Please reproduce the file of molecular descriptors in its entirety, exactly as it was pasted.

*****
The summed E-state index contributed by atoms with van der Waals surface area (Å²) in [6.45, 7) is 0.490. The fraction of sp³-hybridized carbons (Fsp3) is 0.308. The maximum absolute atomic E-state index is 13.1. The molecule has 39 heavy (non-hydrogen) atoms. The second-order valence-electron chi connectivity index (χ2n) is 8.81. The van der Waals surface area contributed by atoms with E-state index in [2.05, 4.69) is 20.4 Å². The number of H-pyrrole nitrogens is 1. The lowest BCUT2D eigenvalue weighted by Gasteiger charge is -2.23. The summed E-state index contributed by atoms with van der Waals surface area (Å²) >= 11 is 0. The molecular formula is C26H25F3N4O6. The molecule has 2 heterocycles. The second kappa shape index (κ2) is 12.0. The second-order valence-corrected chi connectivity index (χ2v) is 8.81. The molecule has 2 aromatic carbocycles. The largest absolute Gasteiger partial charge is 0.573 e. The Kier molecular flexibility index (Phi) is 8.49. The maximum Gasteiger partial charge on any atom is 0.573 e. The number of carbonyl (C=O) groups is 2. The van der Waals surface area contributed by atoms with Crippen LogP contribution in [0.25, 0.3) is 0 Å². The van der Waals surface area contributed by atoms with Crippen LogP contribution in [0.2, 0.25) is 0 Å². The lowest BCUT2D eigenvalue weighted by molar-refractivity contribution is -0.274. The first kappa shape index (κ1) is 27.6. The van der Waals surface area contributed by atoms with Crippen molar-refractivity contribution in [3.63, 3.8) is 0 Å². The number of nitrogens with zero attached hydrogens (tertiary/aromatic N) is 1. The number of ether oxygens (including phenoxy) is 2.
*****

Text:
The summed E-state index contributed by atoms with van der Waals surface area (Å²) in [6.45, 7) is 0.490. The fraction of sp³-hybridized carbons (Fsp3) is 0.308. The maximum absolute atomic E-state index is 13.1. The molecule has 39 heavy (non-hydrogen) atoms. The second-order valence-electron chi connectivity index (χ2n) is 8.81. The van der Waals surface area contributed by atoms with E-state index in [2.05, 4.69) is 20.4 Å². The number of H-pyrrole nitrogens is 1. The lowest BCUT2D eigenvalue weighted by Gasteiger charge is -2.23. The summed E-state index contributed by atoms with van der Waals surface area (Å²) >= 11 is 0. The molecular formula is C26H25F3N4O6. The molecule has 2 heterocycles. The second kappa shape index (κ2) is 12.0. The second-order valence-corrected chi connectivity index (χ2v) is 8.81. The molecule has 2 aromatic carbocycles. The largest absolute Gasteiger partial charge is 0.573 e. The Kier molecular flexibility index (Phi) is 8.49. The maximum Gasteiger partial charge on any atom is 0.573 e. The number of carbonyl (C=O) groups is 2. The van der Waals surface area contributed by atoms with Crippen LogP contribution in [0.25, 0.3) is 0 Å². The van der Waals surface area contributed by atoms with Crippen LogP contribution in [0.2, 0.25) is 0 Å². The lowest BCUT2D eigenvalue weighted by molar-refractivity contribution is -0.274. The first kappa shape index (κ1) is 27.6. The van der Waals surface area contributed by atoms with Crippen molar-refractivity contribution in [3.63, 3.8) is 0 Å². The number of nitrogens with zero attached hydrogens (tertiary/aromatic N) is 1. The number of ether oxygens (including phenoxy) is 2.